selfhelpgroup_06I recently wrote a post on how the idea of people being “normal” can actually serve to alienate folks who fit outside of its parameters – particularly those with mental health diagnoses.  For many, the experience of exclusion amplifies or compounds the distress they were already feeling.  This is clear in all sorts of literature: the quality of the social responses people receive when they’re struggling holds major implications for how they fair down the road.

Inclusive responses help people feel at home and at ease, while exclusion compromises our sense of safety and belonging in the world.  For this reason, a lot of folks experience varying levels of anxiety in response to the possibility of social exclusion.  It has therefore received the very straightforward label of “social exclusion anxiety” by the researchers who have taken interest in it.

Understanding Social Exclusion Anxiety

Social exclusion anxiety can be described as an emotional response to the anticipation of being left out of the social groups we belong to.  It is the fear of being seen as less-than or possessing characteristics deemed undesirable by the larger social units we affiliate with.  It is not a sign of deficiency or weakness to worry about such things, and in fact most people find it undesirable to be alienated, marginalized, left out, or not considered.  It happens every day, in many different ways, and a lot of people experience great distress because of it.

Exclusion comes in many forms, from judgment, to dismissal, to non-acknowledgement, to persecution, and beyond.  Social responses that serve exclusionary ends can be either overt or subtle.  Really clear examples can include direct putdowns and verbally abusive statements, or intentionally leaving someone out of a larger social group.  More subtle examples could be facial expressions, tones of voice, or a failure to acknowledge key things about someone’s identity.

How People Respond to Social Exclusion

People’s responses to exclusion have a lot to do with the unique contexts in which they experience it.  Some might withdraw to avoid the possibility of it happening, some might strive for acceptance by taking steps to “fit in”, and others might seek out or create communities that they feel included and accepted in.  Responses to exclusion are as diverse as the situations people experience it in, and are often very creative.

racismThe world of psychotherapy, which is very well-meaning, has an unfortunate history of regarding people’s anxieties, worries, and fears as problematic or irrational.  However, when we take a moment and really take a look at the context around our anxiety, it almost always makes sense in response to adversity.  This can be especially clear when people are responding to prejudices, like racism, sexism, homophobia, or transphobia.  Prejudice and stigma are alienating by nature, and people often understandably feel anxious about the possibility of being positioned as a deficient outsider.

Some other responses to social exclusion anxiety are more socially problematic and damaging.  A group of Danish researchers have illustrated how bullying behaviour is often a response to the fear of social exclusion.  They describe how some children bully others as a way of protecting themselves from the same happening to them.

For example, most of us with high school educations learned at some point that through the lens of homophobia, it’s undesirable (and therefore socially unsafe) to be queer.  If this was not the case, the notion of “coming out of the closet” would not exist – people wouldn’t need a safe place, like a closet, if it was simply safe to be “out”.  It follows that some people (children and youth, in this case) who are aware of the social perils of queerness in a homophobic society might subject other, “weaker” peers to abuse and humiliation as a way of keeping the spotlight (or “normative gaze”) off themselves.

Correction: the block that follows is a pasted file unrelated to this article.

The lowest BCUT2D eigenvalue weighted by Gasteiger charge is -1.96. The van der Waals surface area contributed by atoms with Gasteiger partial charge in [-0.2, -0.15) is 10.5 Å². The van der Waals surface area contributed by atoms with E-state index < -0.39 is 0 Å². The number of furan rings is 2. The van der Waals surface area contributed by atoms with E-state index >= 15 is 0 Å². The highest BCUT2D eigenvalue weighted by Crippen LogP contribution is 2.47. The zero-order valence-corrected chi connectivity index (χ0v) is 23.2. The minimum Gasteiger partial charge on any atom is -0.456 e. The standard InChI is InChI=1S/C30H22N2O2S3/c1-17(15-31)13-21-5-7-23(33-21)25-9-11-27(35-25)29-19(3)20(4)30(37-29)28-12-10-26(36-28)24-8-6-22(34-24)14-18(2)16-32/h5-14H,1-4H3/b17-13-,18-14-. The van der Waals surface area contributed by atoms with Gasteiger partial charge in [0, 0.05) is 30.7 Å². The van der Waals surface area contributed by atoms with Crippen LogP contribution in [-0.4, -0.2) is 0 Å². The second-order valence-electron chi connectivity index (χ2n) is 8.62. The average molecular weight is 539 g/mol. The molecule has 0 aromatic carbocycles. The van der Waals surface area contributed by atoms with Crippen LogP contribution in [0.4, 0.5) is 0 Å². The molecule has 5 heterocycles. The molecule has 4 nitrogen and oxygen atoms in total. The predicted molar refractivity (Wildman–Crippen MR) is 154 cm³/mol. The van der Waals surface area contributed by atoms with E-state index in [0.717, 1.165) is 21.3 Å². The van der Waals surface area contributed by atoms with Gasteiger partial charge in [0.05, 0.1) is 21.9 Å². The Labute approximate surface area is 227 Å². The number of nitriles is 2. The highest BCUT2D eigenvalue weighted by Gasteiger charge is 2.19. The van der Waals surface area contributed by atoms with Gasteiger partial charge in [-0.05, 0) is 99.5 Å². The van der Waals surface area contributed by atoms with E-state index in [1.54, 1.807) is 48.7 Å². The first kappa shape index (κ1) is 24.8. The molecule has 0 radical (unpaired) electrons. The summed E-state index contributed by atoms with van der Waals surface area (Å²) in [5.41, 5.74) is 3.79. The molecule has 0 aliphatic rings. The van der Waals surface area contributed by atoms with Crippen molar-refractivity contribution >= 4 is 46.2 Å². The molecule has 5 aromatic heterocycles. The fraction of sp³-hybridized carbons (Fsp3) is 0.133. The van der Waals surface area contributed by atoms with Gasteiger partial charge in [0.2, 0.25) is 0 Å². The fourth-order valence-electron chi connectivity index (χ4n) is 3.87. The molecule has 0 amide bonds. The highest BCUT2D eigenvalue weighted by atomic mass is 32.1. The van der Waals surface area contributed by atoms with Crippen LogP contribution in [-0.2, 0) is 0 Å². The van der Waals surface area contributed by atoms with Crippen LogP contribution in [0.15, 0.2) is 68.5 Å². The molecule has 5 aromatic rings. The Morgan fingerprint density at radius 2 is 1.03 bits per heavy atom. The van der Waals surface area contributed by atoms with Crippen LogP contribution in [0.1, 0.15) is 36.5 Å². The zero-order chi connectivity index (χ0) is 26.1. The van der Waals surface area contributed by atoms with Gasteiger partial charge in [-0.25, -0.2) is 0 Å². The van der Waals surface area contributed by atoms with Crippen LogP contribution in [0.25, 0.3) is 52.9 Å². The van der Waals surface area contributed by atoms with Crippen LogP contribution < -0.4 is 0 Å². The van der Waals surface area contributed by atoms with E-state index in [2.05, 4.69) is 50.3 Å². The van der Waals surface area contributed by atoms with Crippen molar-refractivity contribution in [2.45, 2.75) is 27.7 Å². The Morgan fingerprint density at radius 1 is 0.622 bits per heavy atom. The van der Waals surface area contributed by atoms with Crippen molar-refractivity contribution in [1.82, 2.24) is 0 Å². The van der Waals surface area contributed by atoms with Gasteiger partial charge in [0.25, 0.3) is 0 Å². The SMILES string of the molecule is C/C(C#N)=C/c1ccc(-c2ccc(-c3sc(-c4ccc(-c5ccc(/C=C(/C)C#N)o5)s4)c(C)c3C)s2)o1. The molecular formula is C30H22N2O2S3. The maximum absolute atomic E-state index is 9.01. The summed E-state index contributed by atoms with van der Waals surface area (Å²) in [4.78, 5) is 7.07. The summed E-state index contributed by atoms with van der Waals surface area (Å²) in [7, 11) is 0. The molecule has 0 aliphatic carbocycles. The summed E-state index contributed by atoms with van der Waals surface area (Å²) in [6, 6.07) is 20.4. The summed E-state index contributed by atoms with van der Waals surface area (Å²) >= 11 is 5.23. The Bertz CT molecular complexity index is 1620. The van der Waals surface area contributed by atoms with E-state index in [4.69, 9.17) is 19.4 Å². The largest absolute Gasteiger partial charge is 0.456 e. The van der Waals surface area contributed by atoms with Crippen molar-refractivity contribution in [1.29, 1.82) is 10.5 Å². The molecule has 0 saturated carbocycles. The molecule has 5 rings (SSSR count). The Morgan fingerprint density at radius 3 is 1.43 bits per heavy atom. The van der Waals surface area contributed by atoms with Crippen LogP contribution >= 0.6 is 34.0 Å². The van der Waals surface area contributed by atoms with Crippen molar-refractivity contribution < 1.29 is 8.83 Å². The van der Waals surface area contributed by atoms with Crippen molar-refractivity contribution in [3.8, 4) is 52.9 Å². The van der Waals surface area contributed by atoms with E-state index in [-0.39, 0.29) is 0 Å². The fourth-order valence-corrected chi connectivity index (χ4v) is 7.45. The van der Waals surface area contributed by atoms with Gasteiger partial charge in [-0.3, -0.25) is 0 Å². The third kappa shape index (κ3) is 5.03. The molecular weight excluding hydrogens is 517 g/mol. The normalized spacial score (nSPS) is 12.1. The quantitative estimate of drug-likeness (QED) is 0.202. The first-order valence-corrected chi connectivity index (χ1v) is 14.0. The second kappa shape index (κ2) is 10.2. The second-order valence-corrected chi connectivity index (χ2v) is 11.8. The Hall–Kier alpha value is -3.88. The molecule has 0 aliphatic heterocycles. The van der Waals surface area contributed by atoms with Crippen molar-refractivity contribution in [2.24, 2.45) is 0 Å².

Whether positive or harmful, these responses speak volumes about people’s values and preferences when it comes to how they’re received by others.  At the end of the day, we all largely appreciate kind, accepting, supportive responses from other people and the communities we live in.

Conclusion

If inclusion, acceptance, and being understood are important to us, then anxiety is an understandable response to the possibility of exclusion, judgment, alienation, or non-acknowledgement.  If someone feels as though they don’t have a place – as though they lack community – it makes a lot of sense to feel despair.  For those of us experiencing anxiety or unhappiness in response to social exclusion, I invite some thought into noting the places in which we already experience a sense of  belonging.

Here are some questions that might help with the process:image-belonging

  • With whom do you feel most at ease and able to “be yourself”?
  • When do you feel like you can just be you without worry of receiving a negative response from others?
  • What communities or groups do you feel most “at home” in?
    • If you haven’t found such a community yet, what would it look like if it were to exist?
    • How would you know once you found it?  How would you be feeling?
  • Who else, as far as you know, also feels uneasy about exclusion?
    • How do you respond to one another knowing of the shared sense of importance inclusion holds?
  • Is there a piece or collection of music that you feel “sums you up” really well?
    • How does listening to it help you feel more understood?

About Will Bratt

Will Bratt is a counsellor in Victoria, BC, specializing in therapy for trauma and interpersonal violence. He is passionate about addressing stigma through depathologizing human suffering. In addition to writing for Healthy Minds Canada, he runs his own blog on his website, Will Bratt Counselling. You can connect with Will through Facebook, Twitter, Google+, and LinkedIn.

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